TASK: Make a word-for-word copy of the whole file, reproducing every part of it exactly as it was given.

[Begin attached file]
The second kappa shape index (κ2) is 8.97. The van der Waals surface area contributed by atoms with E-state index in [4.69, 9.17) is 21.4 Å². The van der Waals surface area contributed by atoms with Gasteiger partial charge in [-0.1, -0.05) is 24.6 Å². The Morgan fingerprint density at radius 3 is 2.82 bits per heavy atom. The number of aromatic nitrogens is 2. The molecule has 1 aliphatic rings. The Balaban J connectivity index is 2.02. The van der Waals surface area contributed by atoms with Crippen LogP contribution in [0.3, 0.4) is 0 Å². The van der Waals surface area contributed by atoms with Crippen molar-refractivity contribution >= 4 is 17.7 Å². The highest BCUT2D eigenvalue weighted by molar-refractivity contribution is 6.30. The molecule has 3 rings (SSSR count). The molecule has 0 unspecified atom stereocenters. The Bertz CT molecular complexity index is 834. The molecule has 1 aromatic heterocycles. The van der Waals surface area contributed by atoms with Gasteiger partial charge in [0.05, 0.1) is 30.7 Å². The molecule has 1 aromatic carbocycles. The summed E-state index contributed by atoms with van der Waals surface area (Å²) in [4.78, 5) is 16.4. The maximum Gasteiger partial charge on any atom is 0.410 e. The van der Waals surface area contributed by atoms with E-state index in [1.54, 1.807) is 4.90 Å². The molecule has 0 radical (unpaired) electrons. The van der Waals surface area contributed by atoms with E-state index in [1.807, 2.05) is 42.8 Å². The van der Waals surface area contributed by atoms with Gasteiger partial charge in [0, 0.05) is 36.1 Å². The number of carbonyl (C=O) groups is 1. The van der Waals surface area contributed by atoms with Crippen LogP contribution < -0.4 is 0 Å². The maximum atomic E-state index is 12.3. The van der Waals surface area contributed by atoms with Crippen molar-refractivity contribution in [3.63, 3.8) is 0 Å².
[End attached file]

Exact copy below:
The second kappa shape index (κ2) is 8.97. The van der Waals surface area contributed by atoms with E-state index in [4.69, 9.17) is 21.4 Å². The van der Waals surface area contributed by atoms with Gasteiger partial charge in [-0.1, -0.05) is 24.6 Å². The Morgan fingerprint density at radius 3 is 2.82 bits per heavy atom. The number of aromatic nitrogens is 2. The molecule has 1 aliphatic rings. The Balaban J connectivity index is 2.02. The van der Waals surface area contributed by atoms with Crippen LogP contribution in [0.3, 0.4) is 0 Å². The van der Waals surface area contributed by atoms with Crippen molar-refractivity contribution >= 4 is 17.7 Å². The highest BCUT2D eigenvalue weighted by molar-refractivity contribution is 6.30. The molecule has 3 rings (SSSR count). The molecule has 0 unspecified atom stereocenters. The Bertz CT molecular complexity index is 834. The molecule has 1 aromatic heterocycles. The van der Waals surface area contributed by atoms with Gasteiger partial charge in [0.05, 0.1) is 30.7 Å². The molecule has 1 aromatic carbocycles. The summed E-state index contributed by atoms with van der Waals surface area (Å²) in [4.78, 5) is 16.4. The maximum Gasteiger partial charge on any atom is 0.410 e. The van der Waals surface area contributed by atoms with E-state index in [1.54, 1.807) is 4.90 Å². The molecule has 0 radical (unpaired) electrons. The van der Waals surface area contributed by atoms with E-state index in [1.807, 2.05) is 42.8 Å². The van der Waals surface area contributed by atoms with Gasteiger partial charge in [0, 0.05) is 36.1 Å². The number of carbonyl (C=O) groups is 1. The van der Waals surface area contributed by atoms with Crippen LogP contribution < -0.4 is 0 Å². The maximum atomic E-state index is 12.3. The van der Waals surface area contributed by atoms with Crippen molar-refractivity contribution in [3.63, 3.8) is 0 Å².